Pennsylvania Gov. Tom Wolf presented his $34.1 billion 2019-20 budget proposal on Tuesday.
A core component is the Keystone Economic Development and Workforce Command Center, which brings together agency heads and public and private sector experts to find solutions that connect skilled workers with good jobs that employers need today and in the future, according to a press release from the governor's office.
The budget expands access to early childhood education, increases investments in schools and partners with the private sector to build on the PAsmart initiative, launched last year for workforce workforce development.
“The governor’s budget address gave us a bit of a mixed bag," state Sen. Judy Ward, a Republican whose district includes Greencastle and Antrim Township, said in a press release. "There are certainly priorities we share, including workforce development and job training to make our state more attractive to job creators. I am hopeful that many of these measures will be part of the final budget plan so we can create more job opportunities to support local families. The fact that he presented a plan without a broad-based tax increase is also a strong step in the right direction.
“While there are reasons to be optimistic, there are also a number of concerns that need to be addressed," Ward said. "The budget proposes to spend nearly a billion dollars more than the previous year, and a number of agricultural programs and health initiatives were eliminated. Addressing these parts of the budget will play a critical role in protecting our way of life in central Pennsylvania and promoting our local economy.
“I look forward to digging deeper into the budget proposal in the weeks and months to come, and working with my colleagues in the Senate and the House of Representatives to explore potential improvements that will ensure all of our tax dollars are spent wisely and responsibly'" Ward said.
Highlights of the proposed spending plan provided by the governor's office:
Keystone Economic Development and Workforce Command Center
Tackling the skills gap and creating a well-trained workforce requires government, schools and industry to work together. PAsmart was the first step, but Wolf wants bolder action. Soon the governor will sign an executive order creating the Keystone Economic Development and Workforce Command Center. The departments of Community and Economic Development, Labor & Industry, State and others will partner with external leaders to find solutions that will strengthen the state's workforce.
Early Childhood Development and Parent Support
Parents cannot work if they lack food, housing or childcare. To break the cycle of poverty, the governor’s budget invests in early childhood education and removes barriers for low-income parents. The proposal provides $5 million to expand home-visiting programs for pregnant women and at-risk infants and toddlers, $15 million in federal funds to reduce waiting lists for high-quality childcare, and $5 million for wrap-around services so parents can attend college or other training to get skills for family-sustaining jobs.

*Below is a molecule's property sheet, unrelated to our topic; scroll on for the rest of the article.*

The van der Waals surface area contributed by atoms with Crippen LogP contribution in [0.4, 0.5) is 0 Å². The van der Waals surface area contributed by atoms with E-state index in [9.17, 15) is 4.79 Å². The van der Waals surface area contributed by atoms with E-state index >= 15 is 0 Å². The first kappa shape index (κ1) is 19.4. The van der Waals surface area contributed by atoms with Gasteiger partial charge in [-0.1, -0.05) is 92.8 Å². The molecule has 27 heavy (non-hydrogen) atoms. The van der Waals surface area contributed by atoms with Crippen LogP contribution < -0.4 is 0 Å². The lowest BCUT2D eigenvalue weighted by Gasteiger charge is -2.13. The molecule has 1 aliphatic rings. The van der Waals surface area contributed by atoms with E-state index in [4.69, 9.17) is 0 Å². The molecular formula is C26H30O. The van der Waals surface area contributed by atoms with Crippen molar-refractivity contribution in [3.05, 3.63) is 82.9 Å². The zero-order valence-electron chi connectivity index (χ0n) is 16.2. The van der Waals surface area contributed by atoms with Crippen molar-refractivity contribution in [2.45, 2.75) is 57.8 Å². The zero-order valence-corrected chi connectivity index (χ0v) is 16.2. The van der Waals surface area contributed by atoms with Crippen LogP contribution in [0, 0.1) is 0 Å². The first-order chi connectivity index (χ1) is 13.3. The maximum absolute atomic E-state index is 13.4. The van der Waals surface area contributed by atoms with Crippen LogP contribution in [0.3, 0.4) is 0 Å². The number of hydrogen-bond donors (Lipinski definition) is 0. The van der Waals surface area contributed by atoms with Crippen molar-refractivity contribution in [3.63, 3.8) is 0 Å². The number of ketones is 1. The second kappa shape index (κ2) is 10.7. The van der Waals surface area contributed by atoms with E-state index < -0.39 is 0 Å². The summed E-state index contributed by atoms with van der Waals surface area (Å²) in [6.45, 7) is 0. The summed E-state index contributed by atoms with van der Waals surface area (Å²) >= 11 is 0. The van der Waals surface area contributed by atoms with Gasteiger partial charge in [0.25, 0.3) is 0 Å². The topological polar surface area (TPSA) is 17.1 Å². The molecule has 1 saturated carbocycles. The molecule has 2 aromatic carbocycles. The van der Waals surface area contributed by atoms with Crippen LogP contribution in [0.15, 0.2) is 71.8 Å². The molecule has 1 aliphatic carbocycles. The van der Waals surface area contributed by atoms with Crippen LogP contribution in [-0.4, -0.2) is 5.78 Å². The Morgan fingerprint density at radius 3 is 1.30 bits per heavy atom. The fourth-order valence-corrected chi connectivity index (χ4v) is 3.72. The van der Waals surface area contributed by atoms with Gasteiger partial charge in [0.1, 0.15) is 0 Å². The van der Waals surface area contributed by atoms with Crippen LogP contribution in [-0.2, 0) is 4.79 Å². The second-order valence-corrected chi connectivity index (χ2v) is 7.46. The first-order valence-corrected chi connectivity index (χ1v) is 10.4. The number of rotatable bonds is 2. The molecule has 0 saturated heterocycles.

Education and Career Training
The governor’s budget continues investments to improve public schools along with more funding for early childhood programs, K-12, and higher education. The budget provides increases of $200 million for basic education, $50 million for pre-K and Head Start, $50 million for special education, $7 million for the Pennsylvania State System of Higher Education and $8 million in one-time grants for community college students or graduates who are working in Pennsylvania.
PAsmart is aimed connecting Pennsylvanians with education and training opportunities, apprenticeships and STEM careers and the governor’s budget expands this initiative with an additional $4 million to help Pennsylvania manufacturers train workers and $6 million to expand career and technical education for adults.
Wolf is also proposing to save nearly $120 million over the next two years by raising Pennsylvania’s minimum wage to $12 an hour on July 1, 2019. The boost in pay for one million workers would enable tens of thousands of people to work their way off of public assistance, reducing the burden on taxpayers who are subsidizing low wages.
To prevent students from falling behind, the governor’s plan lowers the age when students must start attending school from 8 to 6 and increases the dropout age from 17 to 18. The administration will also study the benefits of providing free full day kindergarten to all children starting at age 5.